Public Comment

Commentary: Invasion of the Condo Boxes

By Toni Mester
Tuesday April 08, 2008

The architect Frank Lloyd Wright is supposed to have said that the right angle is a fascist symbol. That observation may be apocryphal, but it well applies to some of the newer buildings on Berkeley’s commercial corridors, big square apartment complexes that dwarf adjacent residential properties. Currently, the boxes are creeping north along San Pablo Avenue and threatening to change the character of West Berkeley. 

Tonight (Tuesday, April 8) the Planning Commission is holding a public hearing on proposals that will affect the quality of life in many flatland neighborhoods and the value of residential properties on or near the commercial corridors of San Pablo, University, Shattuck, and Telegraph Avenues. 

Planning staff wants to implement the state Density Bonus Law, which allows developers to exceed zoning limits in exchange for building a certain percentage of “affordable” units, but staff’s recommended allowances are greater than the proposals by a joint subcommittee of the Planning and Housing Advisory Commissions and the Zoning Adjustments Board.  

The proposals relate to height, setbacks up to four stories from adjacent residential properties and the percentage of roof top that can be calculated as “open space” as well as parking and ground floor use. The subcommittee wants to limit height on San Pablo to three floors, whereas staff recommends four. Height limits differ for other commercial zones. Neither proposal considers changes in ground elevation, which can be considerable because the flatlands are in fact not flat but sloping upwards. 

The setbacks by floor recommended by the subcommittee are greater than those proposed by staff, but both revise the current minimum of 10 feet or 10 percent of the depth of the lot, whichever is greater for commercial lots abutting residential zones (Section23E.04.050 C). Since many commercial lots exceed 100 feet in depth, the proposed setbacks of only ten feet are a reduction in the buffer zone. Adequate setbacks are critical because most blocks on the avenues are split-zoned with commercial next to residential.  

The proposals also differ in the roof top open space allowance. The subcommittee recommends 25 percent while staff wants 75 percent. Roof area reduces yard requirements on the ground, allowing greater density. 

A flat roof with some plants in pots may be open but it’s no substitute for earth space that can support trees, the best barrier between commercial and residential lots on the same block. A new roof should serve as a secure support for a solar array, and a slant roof with a southern exposure is best. Also slant roofs are much prettier against a backdrop of rolling hills, the star attraction of the flatlands.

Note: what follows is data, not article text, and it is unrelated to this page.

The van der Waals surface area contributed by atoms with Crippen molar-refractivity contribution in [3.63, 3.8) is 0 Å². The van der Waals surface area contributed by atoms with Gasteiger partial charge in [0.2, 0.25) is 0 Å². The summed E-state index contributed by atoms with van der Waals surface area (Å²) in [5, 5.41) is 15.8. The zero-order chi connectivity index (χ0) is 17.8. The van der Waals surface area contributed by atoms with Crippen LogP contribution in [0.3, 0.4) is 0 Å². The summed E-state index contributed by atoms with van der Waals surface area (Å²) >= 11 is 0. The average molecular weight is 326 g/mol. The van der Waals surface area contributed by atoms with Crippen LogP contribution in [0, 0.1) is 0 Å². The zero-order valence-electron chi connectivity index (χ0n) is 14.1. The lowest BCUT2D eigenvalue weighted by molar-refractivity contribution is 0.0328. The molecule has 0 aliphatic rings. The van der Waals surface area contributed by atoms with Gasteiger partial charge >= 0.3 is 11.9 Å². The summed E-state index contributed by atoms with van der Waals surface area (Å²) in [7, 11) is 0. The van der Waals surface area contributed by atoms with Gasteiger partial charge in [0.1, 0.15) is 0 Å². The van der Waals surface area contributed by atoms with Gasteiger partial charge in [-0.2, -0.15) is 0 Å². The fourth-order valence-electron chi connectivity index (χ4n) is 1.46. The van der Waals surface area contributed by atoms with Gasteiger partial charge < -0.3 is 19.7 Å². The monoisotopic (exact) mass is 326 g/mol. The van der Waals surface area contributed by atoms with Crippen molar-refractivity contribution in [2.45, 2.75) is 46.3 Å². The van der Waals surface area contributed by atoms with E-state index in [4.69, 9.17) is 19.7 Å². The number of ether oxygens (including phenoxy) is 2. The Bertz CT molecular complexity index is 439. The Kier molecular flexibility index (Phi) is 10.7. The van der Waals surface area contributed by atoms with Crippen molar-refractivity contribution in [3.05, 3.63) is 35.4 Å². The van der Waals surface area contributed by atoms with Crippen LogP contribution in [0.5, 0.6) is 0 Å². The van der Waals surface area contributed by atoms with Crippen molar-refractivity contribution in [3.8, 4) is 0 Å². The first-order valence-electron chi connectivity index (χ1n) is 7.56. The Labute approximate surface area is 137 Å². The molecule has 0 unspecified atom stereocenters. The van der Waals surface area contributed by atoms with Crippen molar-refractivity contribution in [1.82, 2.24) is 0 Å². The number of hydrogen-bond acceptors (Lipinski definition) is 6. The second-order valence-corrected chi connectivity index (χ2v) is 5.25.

Staff’s proposals add up to flat roofed four story buildings set back 10 feet at the base from residential property, a huge mass that would rob existing houses of privacy, sun and views. 

Zoning should be balanced, granting allowances for new construction but also protecting the value of existing property. The staff proposals before the Planning Commission lean too heavily toward promoting new development at the expense of current owners. That’s not equitable zoning; that’s theft. 

Although the current zoning allows four stories along San Pablo Avenue, very few have built that high because most lots contain operating businesses producing a revenue flow and because there are many costs and risks in the area. Where former car repair shops and other industrial uses have left toxic residue, the ground needs to be decontaminated, a pricey process. 

And there’s crime. People who talk blithely about increasing pedestrian traffic along transit corridors have never been mugged. My last tenant had his jaw broken by two drug dealers just to take his cell phone, and last week my neighbor, a 65-year-old woman, was assaulted by a trio of young purse snatchers. Silence is not PC, and ignoring crime and other public safety issues like earthquake and fire is not good city planning. 

The San Pablo area needs TLC, not big badly designed developments that meet density requirements or ABAG quotas. We can fulfill the need for additional housing by building on available lots to an appropriate scale and by situating larger projects in locations that do not encroach on existing houses. 

If you are a neighbor concerned about the new zoning proposals for the commercial corridors, the Planning Commission hearing tonight starts at 7 p.m. at the North Berkeley Senior Center, Hearst at King. Be there or be content to live in the shadow of a big square. 


Toni Mester is a West Berkeley homeowner.